Whārangi 1: Biography
Lee, Mary Isabella
Servant, dressmaker, coalminer, homemaker
I tuhia tēnei haurongo e Annabel Cooper,, ā, i tāngia tuatahitia ki Ngā Tāngata Taumata Rau Ko te wāhanga , 1993.
Mary Isabella Taylor was born in Coatbridge, Lanarkshire, Scotland, on 18 June 1871, the first child of Alison (Alice) McDonald and Alexander Taylor, a railway porter. In 1877 she emigrated with her parents from Glasgow on the James N. Fleming, arriving in Dunedin, New Zealand, on 3 October. Alexander Taylor worked as a journeyman baker. For 10 years the family moved around Otago and Southland, sometimes staying a year or more in one place, but usually only a few months. Three more children were born. Alice Taylor suffered from severe alcoholism, which apparently contributed to the family's transience. She often attacked Mary physically, and when Mary was 10 threw a mug at her in anger, striking her on the head. The wound caused increasing deafness and periodic loss of sight.
The family's moves and their need for household labour and childcare frequently interrupted Mary's schooling. She first left school at the age of 12, because her mother wanted her to earn money, although she did return for a while. She was sent out to work as a 'nurse girl' to several households, and was very briefly apprenticed to a dressmaking firm; later she made envelopes and paper bags at the Mataura paper mill. When the family moved to Dunedin she began to earn a living by sewing, which became her lifelong occupation. Despite her often poor sight and the low wages, she was proud of her skill and dressmaking was the occupation of her choice. Through her work she met the Dunedin benefactor Rachel Reynolds, who later assisted her in periods of hardship.
Alice Taylor's violence continued. At the age of 16 Mary put a bundle out of the bedroom window, went off to work and did not return. She found lodgings with the help of one of her customers, and spent a happy and independent year, going to church picnics and tea parties and earning enough to live on. An attack of blindness ended her independence. She spent seven months in Dunedin Hospital, after which, still hardly able to see, she had to return to her parents' home. They had moved to Pukerau, in Southland, but soon moved again, to Waikaka, near Gore.
There Mary met Alfred (known as Alfredo) Lee, a rural labourer and part-Romany with a talent for tumbling. Soon afterwards, on 10 September 1889, they gave notice of their intention to marry at Waikaka, but the marriage never took place. Nevertheless, Mary now used the surname Lee, and the couple had two children: Alice Charlotte McDonald, born in July 1890, and John Alfred Alexander, born in October 1891. Mary Lee travelled to Dunedin for Alice's birth, and returned to find that Alfredo had leased a small coal mine in the country near Waikaka, and that they were to live on the property. Because Alfredo Lee was 'lazy' and was often away on contract work, Mary did most of the mining: she used a pick to get at the coal. There was no running water and although Mary Lee strained their drinking water, she and her daughter Alice contracted typhoid. The couple were not 'hard up', but Alfredo Lee took to drinking and gambling, leaving Mary with little income, and isolation in the country prevented her from earning her own money. After a fight in which a blow Alfredo aimed at Mary hit young Alice by mistake, Mary Lee left for Dunedin 'where i could get work – to get food'. The separation probably occurred around the time of John's birth, although evidence conflicts on this point.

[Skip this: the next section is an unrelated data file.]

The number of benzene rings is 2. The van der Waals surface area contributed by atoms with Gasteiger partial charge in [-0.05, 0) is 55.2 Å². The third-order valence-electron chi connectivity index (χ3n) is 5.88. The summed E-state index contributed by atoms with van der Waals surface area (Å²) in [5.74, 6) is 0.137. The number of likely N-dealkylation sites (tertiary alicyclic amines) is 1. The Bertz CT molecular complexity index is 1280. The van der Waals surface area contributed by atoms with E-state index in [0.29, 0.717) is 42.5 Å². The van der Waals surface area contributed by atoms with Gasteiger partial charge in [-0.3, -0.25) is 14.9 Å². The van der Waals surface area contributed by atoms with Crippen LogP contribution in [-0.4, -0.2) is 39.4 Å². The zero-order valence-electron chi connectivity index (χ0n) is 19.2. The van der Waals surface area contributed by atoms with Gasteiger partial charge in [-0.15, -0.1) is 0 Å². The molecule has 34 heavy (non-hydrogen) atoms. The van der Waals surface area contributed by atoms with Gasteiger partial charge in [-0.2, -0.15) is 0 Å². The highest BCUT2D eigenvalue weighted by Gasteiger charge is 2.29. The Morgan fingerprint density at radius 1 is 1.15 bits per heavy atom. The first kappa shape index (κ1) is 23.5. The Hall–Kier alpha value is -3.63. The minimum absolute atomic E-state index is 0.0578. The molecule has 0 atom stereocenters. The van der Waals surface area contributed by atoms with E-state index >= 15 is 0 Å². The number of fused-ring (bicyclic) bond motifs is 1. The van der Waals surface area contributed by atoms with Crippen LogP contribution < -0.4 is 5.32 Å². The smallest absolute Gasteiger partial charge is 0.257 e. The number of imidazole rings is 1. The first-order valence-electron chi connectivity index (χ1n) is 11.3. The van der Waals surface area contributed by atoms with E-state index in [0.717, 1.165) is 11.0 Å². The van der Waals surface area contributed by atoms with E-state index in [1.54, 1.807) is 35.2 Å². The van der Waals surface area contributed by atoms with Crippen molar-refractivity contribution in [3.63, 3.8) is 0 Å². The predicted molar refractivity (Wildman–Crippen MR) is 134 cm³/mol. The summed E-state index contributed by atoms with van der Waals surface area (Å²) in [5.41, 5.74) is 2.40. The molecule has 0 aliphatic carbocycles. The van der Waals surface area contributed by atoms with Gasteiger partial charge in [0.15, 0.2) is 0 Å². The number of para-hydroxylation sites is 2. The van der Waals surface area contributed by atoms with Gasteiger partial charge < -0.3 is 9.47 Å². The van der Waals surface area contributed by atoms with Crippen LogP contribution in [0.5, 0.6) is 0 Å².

Mary Lee lived at about seven different Dunedin addresses between 1891 and 1893. For some of this time she shared a house with her mother, but 'it was no uncommon thing for me, to come home from work & find that, my Bed had been taken away & my Children were Sleeping on the floor & when i got cross about it, Mother would Say Well, you wouldna ha your Mither Sleeping on the floor would ye – & i wanted twa three Shullins'. In 1895 she secured a house in Athol Place which the landlord repaired and painted for her, and she lived there for about two years.
On her return to Dunedin she had gone back to dressmaking. She obtained work from some of her previous customers, and found new ones, often among the business and professional élite of the city. The wages were low, she could not always get work, and she had children to care for. She was never able to earn enough to support her family, and until at least 1911 she received charitable aid from the Otago Benevolent Institution. Even then there was not always enough to eat and the children wore made-over cast-offs. Her ability to earn was also hampered by illness and child-bearing. She became increasingly disabled by her poor sight and deafness, and had two further children: Ernest Frederick (known as Fred) in 1895, and Kathleen Georgina Benjamin McDonald, who lived for only seven months, in 1900. There is no firm evidence concerning the fathers of these children. While Alice and Alexander Taylor were alive they lived intermittently with Mary Lee, so that her household at times included her parents and siblings as well as her own children.
As a teenager Mary Lee's daughter, Alice, began to 'run wild'. She had a son in 1906, when aged 15, and four years later married Thomas Rowe, who was probably the child's father. After Alice Rowe died of tuberculosis on 18 December 1914, Mary cared for her grandson. Mary Lee's elder son, John, drifted into petty theft and was sent to Burnham Industrial School when he was 14 years old. She saw him very infrequently for some years, and then lost contact with him until 1923, by which time John A. Lee was the Labour MP for Auckland East. Fred Lee left school to run messages and eventually bought a grocer's shop. In 1923 Mary Lee gave up her own home and lived with one or other of her sons and their families until her death at 16 Burnell Avenue, Wellington, on 7 August 1939.